“Consumption plan – When your function runs, Azure provides all the necessary computational resources. You don’t have to worry about resource management, and you only pay for the time that your code runs.

App Service plan – Run your functions just like your web, mobile, and API apps. When you are already using App Service for your other applications, you can run your functions on the same plan at no additional cost.”

6.2      Automating the scheduled processing of Azure Analysis Service using Azure Functions

In this section, we will walk you through how to use Azure Functions to trigger the processing the Azure Analysis Services database or tables.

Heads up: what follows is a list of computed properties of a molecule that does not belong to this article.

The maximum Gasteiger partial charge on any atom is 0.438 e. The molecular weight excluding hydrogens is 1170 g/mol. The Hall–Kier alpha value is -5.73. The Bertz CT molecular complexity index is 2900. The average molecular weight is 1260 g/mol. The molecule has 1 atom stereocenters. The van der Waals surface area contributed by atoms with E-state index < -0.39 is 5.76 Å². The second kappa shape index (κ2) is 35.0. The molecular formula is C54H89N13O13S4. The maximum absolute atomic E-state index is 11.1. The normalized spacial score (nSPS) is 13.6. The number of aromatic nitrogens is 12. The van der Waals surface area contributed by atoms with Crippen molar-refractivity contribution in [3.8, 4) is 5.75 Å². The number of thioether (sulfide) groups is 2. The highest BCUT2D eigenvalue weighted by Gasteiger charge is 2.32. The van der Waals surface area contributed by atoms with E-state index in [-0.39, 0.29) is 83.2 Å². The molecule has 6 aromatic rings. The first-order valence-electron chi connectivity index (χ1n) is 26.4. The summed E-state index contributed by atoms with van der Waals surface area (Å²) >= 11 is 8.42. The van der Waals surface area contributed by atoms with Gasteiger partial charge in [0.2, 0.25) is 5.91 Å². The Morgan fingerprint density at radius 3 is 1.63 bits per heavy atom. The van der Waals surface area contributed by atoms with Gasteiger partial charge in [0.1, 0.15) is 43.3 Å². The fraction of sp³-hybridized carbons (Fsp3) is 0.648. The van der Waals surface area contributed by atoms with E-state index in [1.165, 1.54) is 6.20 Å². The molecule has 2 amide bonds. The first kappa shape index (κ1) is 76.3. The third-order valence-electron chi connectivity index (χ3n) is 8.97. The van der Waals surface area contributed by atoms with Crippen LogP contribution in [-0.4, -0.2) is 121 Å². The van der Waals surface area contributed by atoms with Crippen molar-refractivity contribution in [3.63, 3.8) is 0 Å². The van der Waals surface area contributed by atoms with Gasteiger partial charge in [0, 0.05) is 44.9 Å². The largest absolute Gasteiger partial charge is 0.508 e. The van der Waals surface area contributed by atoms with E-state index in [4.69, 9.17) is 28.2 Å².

6.2.1        Create the Azure Function

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After creating new function app, open the app and choose “Timer” with “CSharp” language to create a new function:

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6.2.2       Set up the Timer

Click on Integrate and select the Timestamp parameter name and schedule. In this example, we set the schedule to trigger the function every 8 hours.

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6.2.3        Function App Configuration Setting

To run the Azure analysis service, upload the following files to the existing function. These files can be found from your local computer.

HINT: Make sure you have the latest data providers installed on your computers.

To get more info and download the latest data (if not available on your local computer) please see

C:\Windows\Microsoft.NET\assembly\GAC_MSIL\Microsoft.AnalysisServices.Core\ Microsoft.AnalysisServices.Core.DLL